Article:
Critics of Francis’ Fraternity Teaching Hide Their Own Views

This is a common way to try to win an argument online, without being right. You hide your own position, and simply attack the position of the other person. You ask many rhetorical questions, which distort your opponent’s views. But you don’t answer any questions yourself.

So, I ask the critics of Francis’ teachings in Human Fraternity, in Fratelli Tutti, and in the new video calling for fraternity among religions, esp. Jews, Muslims, Christians, to answer some questions on their own views:

1. Consider a Jew who believes in God, who prays devoutly, who seeks not to offend God by sin, who repents when his conscience is aware of sin, and who loves others selflessly.
* Is this person in the state of grace, having repented from every serious sin of which he is aware, and continuing in the love of God and neighbor day by day?
* Does this person receive a baptism of desire by sincere repentance from sin out of love for God, or out of love for God and neighbor?
* Is this person given eternal life in Heaven (after a time in Purgatory) due to his faith in God and his love for God and neighbor?

2. The same questions are proposed about a Muslim woman, who prays devoutly, who seeks not to offend God by sin, who repents promptly and deeply if she sins, and who loves God and neighbor.

3. Consider an atheist who loves other human persons selflessly, and devotes his live to helping persons in need, persons who are suffering. He seeks to live a moral life, and lives a life of selfless love of others.

4. Are not all persons who love others selflessly saved by implicit membership in the Church, through the state of grace? For no one can love others in true selfless love without the infused virtue of love, and all who have that virtue also have faith and hope and the state of grace.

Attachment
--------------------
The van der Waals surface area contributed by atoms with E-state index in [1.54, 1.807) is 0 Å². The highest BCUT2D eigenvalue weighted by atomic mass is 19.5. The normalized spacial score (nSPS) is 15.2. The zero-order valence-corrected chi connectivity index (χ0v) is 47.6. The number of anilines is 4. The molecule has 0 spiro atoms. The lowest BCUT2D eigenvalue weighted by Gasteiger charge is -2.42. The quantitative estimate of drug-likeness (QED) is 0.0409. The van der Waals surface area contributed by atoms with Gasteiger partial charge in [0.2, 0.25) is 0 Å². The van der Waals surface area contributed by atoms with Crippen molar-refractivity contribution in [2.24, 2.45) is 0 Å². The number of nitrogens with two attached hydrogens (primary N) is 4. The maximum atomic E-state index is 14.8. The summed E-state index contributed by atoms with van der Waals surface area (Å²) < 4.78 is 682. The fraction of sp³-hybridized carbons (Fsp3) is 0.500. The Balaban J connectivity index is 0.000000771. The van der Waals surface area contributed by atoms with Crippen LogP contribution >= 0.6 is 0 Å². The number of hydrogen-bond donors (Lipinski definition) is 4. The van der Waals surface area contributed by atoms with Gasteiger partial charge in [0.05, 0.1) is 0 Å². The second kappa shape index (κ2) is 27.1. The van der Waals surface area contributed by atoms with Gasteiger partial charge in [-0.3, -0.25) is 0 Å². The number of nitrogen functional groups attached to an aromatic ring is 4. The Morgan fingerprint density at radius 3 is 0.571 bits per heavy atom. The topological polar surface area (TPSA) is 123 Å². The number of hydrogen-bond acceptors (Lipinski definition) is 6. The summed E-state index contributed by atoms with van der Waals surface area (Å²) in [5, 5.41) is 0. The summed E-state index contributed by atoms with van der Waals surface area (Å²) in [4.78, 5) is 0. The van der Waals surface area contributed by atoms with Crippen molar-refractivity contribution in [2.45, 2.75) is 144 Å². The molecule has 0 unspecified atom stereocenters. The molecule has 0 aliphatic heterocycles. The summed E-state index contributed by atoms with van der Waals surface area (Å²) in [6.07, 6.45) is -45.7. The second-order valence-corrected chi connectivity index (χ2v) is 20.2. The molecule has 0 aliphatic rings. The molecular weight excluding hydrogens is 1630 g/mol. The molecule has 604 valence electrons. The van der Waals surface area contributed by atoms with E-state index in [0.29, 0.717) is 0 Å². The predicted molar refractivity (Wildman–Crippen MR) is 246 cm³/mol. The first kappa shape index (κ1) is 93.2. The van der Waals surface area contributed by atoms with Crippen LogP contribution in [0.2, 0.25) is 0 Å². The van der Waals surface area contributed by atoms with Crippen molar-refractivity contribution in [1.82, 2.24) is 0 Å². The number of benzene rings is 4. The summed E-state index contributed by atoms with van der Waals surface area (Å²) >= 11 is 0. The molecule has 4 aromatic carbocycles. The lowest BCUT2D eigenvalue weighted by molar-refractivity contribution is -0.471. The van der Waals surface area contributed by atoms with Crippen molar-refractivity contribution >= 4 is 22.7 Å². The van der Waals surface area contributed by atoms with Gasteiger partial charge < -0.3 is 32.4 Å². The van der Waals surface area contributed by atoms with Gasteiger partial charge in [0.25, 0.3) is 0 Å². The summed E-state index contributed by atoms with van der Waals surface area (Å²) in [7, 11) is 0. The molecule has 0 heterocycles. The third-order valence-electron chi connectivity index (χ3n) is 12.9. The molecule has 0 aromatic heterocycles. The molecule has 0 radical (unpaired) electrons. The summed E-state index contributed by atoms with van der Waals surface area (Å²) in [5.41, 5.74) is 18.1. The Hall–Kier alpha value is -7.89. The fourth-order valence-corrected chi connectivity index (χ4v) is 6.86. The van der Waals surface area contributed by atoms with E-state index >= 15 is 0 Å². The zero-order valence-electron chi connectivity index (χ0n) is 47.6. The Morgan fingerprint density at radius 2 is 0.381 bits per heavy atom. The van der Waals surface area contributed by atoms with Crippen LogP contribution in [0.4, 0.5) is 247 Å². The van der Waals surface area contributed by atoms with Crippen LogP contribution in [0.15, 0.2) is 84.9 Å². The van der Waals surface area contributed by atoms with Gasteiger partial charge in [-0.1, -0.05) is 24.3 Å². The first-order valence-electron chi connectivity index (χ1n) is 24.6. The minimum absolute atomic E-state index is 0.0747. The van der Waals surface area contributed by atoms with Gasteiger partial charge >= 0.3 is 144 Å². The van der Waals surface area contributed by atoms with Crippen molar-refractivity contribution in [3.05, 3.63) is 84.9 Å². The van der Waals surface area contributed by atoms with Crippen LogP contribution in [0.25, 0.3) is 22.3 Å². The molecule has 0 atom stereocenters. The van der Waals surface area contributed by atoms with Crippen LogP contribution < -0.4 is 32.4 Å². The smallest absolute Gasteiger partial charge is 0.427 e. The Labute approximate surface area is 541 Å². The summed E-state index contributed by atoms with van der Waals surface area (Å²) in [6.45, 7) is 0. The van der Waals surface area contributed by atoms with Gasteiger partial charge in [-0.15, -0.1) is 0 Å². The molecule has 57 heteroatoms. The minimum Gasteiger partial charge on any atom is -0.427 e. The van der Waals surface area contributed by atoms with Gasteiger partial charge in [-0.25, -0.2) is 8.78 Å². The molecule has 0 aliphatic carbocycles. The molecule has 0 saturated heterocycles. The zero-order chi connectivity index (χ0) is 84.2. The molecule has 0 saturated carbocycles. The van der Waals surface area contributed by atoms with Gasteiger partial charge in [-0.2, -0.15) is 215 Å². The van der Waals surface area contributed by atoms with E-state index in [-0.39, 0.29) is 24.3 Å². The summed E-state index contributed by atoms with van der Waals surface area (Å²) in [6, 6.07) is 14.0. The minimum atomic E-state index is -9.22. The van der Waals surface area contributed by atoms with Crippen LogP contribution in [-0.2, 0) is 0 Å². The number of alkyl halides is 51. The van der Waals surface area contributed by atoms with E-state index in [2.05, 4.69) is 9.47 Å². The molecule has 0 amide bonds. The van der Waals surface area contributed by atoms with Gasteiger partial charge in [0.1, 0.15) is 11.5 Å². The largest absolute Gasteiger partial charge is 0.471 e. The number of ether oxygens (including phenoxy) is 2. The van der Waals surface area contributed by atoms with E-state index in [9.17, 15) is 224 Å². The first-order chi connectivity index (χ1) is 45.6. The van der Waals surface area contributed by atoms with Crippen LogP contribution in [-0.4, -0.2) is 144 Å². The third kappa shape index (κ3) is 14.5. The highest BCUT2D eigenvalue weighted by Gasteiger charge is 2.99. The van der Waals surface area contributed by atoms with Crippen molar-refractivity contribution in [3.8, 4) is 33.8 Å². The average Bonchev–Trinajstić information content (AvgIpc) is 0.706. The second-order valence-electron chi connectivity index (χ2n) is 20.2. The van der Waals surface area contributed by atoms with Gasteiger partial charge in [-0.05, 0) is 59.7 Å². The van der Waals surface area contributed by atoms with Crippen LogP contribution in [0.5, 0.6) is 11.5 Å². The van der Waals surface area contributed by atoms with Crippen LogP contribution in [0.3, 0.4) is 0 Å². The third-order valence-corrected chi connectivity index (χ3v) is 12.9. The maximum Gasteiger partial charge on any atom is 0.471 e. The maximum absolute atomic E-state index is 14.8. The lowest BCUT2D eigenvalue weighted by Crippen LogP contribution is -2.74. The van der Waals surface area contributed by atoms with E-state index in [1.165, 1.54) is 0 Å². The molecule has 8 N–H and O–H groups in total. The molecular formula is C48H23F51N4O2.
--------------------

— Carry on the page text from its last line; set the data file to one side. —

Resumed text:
Are not all persons who receive the state of grace children of God by spiritual adoption?

What then would be the basis for any objection to fraternity among all persons who are in the state of grace? What is the reason for rejecting fraternity with other persons who are children of God by spiritual adoption through the state of grace?

It is a dogma of the Church that persons who receive the Sacrament of Baptism (with water) and those who receive the baptism of desire each and all have the state of grace by that baptism, and are therefore children of God by spiritual adoption. This means that many non-Christians are our brothers and sisters. They have love, faith, and hope. They have the state of grace. They are brothers and sisters of Christ.

And it is hypocritical in the extreme for Catholics who openly reject Pope Francis’s teaching authority, who accuse many popes of heresy, who reject the Second Vatican Council, who reject teachings from the First Vatican Council on the Pope, who insist that the Church herself has gone astray, and who are therefore manifest heretics and schismatics, to claim that they are going to Heaven, but faithful Jews and faithful Muslims are not.

They think that they only are children of God by spiritual adoption, by being Catholic, and yet they reject the Catholic faith in a myriad of ways. They behave with open malice toward the Vicar of Christ, and claim that they alone are saved, since they follow Christ, while rejecting His Vicar and attacking His Church.

Their rejection of fraternity with Jews, Muslims, and other believers suggests that they think non-Christians cannot be saved without converting. But this is the heresy of Feeneyism. If non-Christians are saved by implicit baptism of desire, then why can we not have fraternity with them? Clearly, the opponents of fraternity do not believe that Jews, Muslims and other non-Christians believers and unbelievers are saved. But they hide this view so as not to be accused of what they actually believe.

Similarly, many of the papal accusers clearly do not think that Pope Francis is the valid Pope. But they hide this belief so that they will not have to admit that they are schismatics and sedevacantists.

My views on salvation are in past posts on the subject, and in my book:
Forgiveness and Salvation for Everyone.

This entry was posted in commentary. Bookmark the permalink.